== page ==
The Opiate Trap

When he was about 10, Jonathan Doherty, a curious boy with a penchant for starting conversations with strangers, earned the nickname Mr. Mayor.


Making friends and trying new things came effortlessly to Jonathan. So when his sunny disposition took a turn and his schoolwork began to suffer as a teenager attending junior high school in Lynn, his father, Paul Doherty, took him to see a

local physician.


The diagnosis was a shock to the family.


“I was told if you don’t get your child some kind of long-term treatment, he could die,” Doherty said. “We never thought it would be that bad.”


At age 15, Jonathan was addicted to heroin, a habit he picked up after he and some classmates began experimenting with marijuana. Then it was on to prescription painkillers, including OxyContin, which when crushed for snorting or injecting, offers an intense high similar to heroin.


“It kind of took a turn for the worse because Percocet and OxyContin, all those types of pills are so addictive to these kids. Within weeks you’re addicted,” Paul Doherty said. “Jon had an addictive personality and didn’t care if it was baseball or drugs, and it escalated rapidly, and the drugs were available. . . . We ended up in a treatment program.”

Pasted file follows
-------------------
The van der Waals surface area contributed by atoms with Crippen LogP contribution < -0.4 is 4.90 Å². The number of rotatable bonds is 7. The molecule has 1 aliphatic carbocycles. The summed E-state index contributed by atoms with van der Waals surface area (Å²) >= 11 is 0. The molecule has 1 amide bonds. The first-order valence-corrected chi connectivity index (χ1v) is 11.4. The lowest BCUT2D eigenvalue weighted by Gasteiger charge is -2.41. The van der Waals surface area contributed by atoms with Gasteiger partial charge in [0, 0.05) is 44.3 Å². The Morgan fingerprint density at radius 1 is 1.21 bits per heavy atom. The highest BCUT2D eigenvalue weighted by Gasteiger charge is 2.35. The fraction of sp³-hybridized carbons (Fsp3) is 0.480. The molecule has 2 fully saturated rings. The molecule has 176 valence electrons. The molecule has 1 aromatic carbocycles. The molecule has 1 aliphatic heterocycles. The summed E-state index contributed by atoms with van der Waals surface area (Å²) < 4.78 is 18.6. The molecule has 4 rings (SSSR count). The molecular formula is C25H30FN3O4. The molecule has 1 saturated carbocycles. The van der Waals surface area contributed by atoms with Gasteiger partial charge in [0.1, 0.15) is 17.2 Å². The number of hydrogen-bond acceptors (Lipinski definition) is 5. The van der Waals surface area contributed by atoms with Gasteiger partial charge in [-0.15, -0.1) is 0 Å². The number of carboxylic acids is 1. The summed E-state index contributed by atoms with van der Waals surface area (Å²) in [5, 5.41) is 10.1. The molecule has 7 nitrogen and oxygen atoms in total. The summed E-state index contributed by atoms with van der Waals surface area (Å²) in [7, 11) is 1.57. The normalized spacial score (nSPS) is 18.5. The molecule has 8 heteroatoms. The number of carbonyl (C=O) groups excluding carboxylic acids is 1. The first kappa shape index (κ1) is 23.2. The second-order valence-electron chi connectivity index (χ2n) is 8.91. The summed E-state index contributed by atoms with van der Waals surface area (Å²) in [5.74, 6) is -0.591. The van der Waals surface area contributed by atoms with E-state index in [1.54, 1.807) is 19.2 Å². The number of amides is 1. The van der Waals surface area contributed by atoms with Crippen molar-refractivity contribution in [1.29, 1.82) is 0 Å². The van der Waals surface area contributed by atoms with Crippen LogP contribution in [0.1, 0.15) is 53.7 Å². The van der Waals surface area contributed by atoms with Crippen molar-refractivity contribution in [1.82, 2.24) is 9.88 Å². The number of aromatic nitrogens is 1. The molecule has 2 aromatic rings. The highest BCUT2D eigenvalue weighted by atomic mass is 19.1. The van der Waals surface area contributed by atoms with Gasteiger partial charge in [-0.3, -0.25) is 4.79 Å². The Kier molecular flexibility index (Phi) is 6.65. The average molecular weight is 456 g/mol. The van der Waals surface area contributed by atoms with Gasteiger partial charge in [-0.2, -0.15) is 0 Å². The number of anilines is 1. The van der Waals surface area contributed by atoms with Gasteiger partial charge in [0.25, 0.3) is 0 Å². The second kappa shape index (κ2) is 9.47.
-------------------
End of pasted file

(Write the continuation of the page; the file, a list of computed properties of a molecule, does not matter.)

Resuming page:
Jonathan’s path to addiction is hardly unique. Health and law enforcement officials north of Boston have seen a rapid, ongoing spike in the abuse of prescription opiates and the most notorious street version — heroin — that they link to an increase in overdoses and crime. In 2009, the Massachusetts OxyContin and Heroin Commission declared the abuse of OxyContin and heroin an epidemic.


The panel, made up of state legislators and health experts, made a series of recommendations, from improving ways to discourage doctor-shopping — a commonly used practice to obtain multiple prescriptions — to investing in recovery programs, including sober schools such as Northshore Recovery High School in Beverly.


But some health officials contend that the addiction is not being treated with the same urgency that is applied to less stigmatized health problems.


“The response to a pandemic flu or meningitis is ‘The sky is falling!,’ and for [overdoses] is, ‘Eh, they’re just druggies,’ ” said Frank Singleton, Lowell’s health director. “They’re spending $1 million to spray for mosquitoes because one person might die. Triple E scares people, while ‘Druggies cause their own problems.’ ”


Last year, Lowell recorded 31 deaths as a result of opiate overdoses, up from 19 in 2010. Of the 31 deaths, nine were attributed to heroin, compared with one in 2008. Since 2003, a total of 192 people have died in Lowell of opiate-related overdoses, with test results on 20 additional deaths still pending, according to data collected by the city’s Health Department.


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